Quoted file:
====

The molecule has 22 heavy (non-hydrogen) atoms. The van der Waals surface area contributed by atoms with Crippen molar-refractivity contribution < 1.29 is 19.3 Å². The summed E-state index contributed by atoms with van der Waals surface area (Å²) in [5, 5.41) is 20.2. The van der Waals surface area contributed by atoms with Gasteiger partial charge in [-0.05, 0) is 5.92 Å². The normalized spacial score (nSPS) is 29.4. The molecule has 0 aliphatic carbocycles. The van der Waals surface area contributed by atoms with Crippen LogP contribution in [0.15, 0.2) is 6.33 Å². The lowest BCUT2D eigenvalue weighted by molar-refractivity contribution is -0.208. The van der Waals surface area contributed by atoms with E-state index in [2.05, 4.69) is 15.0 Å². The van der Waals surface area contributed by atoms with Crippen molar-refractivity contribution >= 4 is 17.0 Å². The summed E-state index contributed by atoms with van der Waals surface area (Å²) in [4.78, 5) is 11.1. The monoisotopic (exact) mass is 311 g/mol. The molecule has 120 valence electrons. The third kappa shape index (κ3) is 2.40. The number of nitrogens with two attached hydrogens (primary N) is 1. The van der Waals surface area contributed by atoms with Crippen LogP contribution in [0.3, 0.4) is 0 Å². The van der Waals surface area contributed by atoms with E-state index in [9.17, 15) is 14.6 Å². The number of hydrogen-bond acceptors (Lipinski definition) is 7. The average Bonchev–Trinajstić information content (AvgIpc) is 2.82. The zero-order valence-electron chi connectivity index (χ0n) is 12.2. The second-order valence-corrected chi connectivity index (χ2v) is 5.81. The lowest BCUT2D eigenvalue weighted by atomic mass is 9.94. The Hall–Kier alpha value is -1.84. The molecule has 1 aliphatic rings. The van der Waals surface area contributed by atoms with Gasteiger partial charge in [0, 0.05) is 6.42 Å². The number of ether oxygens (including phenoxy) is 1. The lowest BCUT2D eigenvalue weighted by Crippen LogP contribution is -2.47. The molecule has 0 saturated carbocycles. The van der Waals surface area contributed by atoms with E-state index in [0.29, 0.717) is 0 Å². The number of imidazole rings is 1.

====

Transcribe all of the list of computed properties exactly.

The molecule has 22 heavy (non-hydrogen) atoms. The van der Waals surface area contributed by atoms with Crippen molar-refractivity contribution < 1.29 is 19.3 Å². The summed E-state index contributed by atoms with van der Waals surface area (Å²) in [5, 5.41) is 20.2. The van der Waals surface area contributed by atoms with Gasteiger partial charge in [-0.05, 0) is 5.92 Å². The normalized spacial score (nSPS) is 29.4. The molecule has 0 aliphatic carbocycles. The van der Waals surface area contributed by atoms with Crippen LogP contribution in [0.15, 0.2) is 6.33 Å². The lowest BCUT2D eigenvalue weighted by molar-refractivity contribution is -0.208. The van der Waals surface area contributed by atoms with E-state index in [2.05, 4.69) is 15.0 Å². The van der Waals surface area contributed by atoms with Crippen molar-refractivity contribution >= 4 is 17.0 Å². The summed E-state index contributed by atoms with van der Waals surface area (Å²) in [4.78, 5) is 11.1. The monoisotopic (exact) mass is 311 g/mol. The molecule has 120 valence electrons. The third kappa shape index (κ3) is 2.40. The number of nitrogens with two attached hydrogens (primary N) is 1. The van der Waals surface area contributed by atoms with Crippen LogP contribution in [0.3, 0.4) is 0 Å². The van der Waals surface area contributed by atoms with E-state index in [9.17, 15) is 14.6 Å². The number of hydrogen-bond acceptors (Lipinski definition) is 7. The average Bonchev–Trinajstić information content (AvgIpc) is 2.82. The zero-order valence-electron chi connectivity index (χ0n) is 12.2. The second-order valence-corrected chi connectivity index (χ2v) is 5.81. The lowest BCUT2D eigenvalue weighted by atomic mass is 9.94. The Hall–Kier alpha value is -1.84. The molecule has 1 aliphatic rings. The van der Waals surface area contributed by atoms with Gasteiger partial charge in [0, 0.05) is 6.42 Å². The number of ether oxygens (including phenoxy) is 1. The lowest BCUT2D eigenvalue weighted by Crippen LogP contribution is -2.47. The molecule has 0 saturated carbocycles. The van der Waals surface area contributed by atoms with E-state index in [0.29, 0.717) is 0 Å². The number of imidazole rings is 1.